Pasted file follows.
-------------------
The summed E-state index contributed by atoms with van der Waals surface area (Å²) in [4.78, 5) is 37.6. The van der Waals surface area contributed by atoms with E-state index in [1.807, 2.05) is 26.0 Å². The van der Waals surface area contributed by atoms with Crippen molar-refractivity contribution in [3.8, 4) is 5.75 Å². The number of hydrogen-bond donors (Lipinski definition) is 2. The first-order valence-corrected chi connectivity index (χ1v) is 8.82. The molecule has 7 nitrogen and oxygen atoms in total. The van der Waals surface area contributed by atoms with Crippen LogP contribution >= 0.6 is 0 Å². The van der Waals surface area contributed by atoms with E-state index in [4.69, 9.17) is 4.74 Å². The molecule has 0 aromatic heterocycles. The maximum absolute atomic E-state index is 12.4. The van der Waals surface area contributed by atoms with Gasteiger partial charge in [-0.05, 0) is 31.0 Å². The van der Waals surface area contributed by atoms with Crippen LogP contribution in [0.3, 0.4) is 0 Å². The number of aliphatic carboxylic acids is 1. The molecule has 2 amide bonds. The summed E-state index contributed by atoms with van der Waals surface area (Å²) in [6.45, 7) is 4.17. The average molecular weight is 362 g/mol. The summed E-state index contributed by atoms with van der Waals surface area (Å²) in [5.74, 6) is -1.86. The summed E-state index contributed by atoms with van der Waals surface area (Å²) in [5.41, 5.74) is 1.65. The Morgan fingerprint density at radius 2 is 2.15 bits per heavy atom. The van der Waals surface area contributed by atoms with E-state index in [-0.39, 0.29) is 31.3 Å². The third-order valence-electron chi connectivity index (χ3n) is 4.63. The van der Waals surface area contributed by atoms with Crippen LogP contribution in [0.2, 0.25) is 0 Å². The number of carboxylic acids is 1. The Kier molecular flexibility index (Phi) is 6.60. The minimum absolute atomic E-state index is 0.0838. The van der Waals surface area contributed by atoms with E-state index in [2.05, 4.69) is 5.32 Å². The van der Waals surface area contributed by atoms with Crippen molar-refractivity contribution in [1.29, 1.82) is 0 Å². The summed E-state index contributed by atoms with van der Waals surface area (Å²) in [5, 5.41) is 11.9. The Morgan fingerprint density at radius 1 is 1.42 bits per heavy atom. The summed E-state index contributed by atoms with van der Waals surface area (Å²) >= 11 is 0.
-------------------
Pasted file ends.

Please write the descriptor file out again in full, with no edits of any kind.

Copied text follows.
The summed E-state index contributed by atoms with van der Waals surface area (Å²) in [4.78, 5) is 37.6. The van der Waals surface area contributed by atoms with E-state index in [1.807, 2.05) is 26.0 Å². The van der Waals surface area contributed by atoms with Crippen molar-refractivity contribution in [3.8, 4) is 5.75 Å². The number of hydrogen-bond donors (Lipinski definition) is 2. The first-order valence-corrected chi connectivity index (χ1v) is 8.82. The molecule has 7 nitrogen and oxygen atoms in total. The van der Waals surface area contributed by atoms with Crippen LogP contribution >= 0.6 is 0 Å². The van der Waals surface area contributed by atoms with E-state index in [4.69, 9.17) is 4.74 Å². The molecule has 0 aromatic heterocycles. The maximum absolute atomic E-state index is 12.4. The van der Waals surface area contributed by atoms with Gasteiger partial charge in [-0.05, 0) is 31.0 Å². The van der Waals surface area contributed by atoms with Crippen LogP contribution in [0.3, 0.4) is 0 Å². The number of aliphatic carboxylic acids is 1. The molecule has 2 amide bonds. The summed E-state index contributed by atoms with van der Waals surface area (Å²) in [6.45, 7) is 4.17. The average molecular weight is 362 g/mol. The summed E-state index contributed by atoms with van der Waals surface area (Å²) in [5.74, 6) is -1.86. The summed E-state index contributed by atoms with van der Waals surface area (Å²) in [5.41, 5.74) is 1.65. The Morgan fingerprint density at radius 2 is 2.15 bits per heavy atom. The van der Waals surface area contributed by atoms with E-state index in [-0.39, 0.29) is 31.3 Å². The third-order valence-electron chi connectivity index (χ3n) is 4.63. The van der Waals surface area contributed by atoms with Crippen LogP contribution in [0.2, 0.25) is 0 Å². The number of carboxylic acids is 1. The Kier molecular flexibility index (Phi) is 6.60. The minimum absolute atomic E-state index is 0.0838. The van der Waals surface area contributed by atoms with E-state index in [2.05, 4.69) is 5.32 Å². The van der Waals surface area contributed by atoms with Crippen molar-refractivity contribution in [1.29, 1.82) is 0 Å². The summed E-state index contributed by atoms with van der Waals surface area (Å²) in [5, 5.41) is 11.9. The Morgan fingerprint density at radius 1 is 1.42 bits per heavy atom. The summed E-state index contributed by atoms with van der Waals surface area (Å²) >= 11 is 0.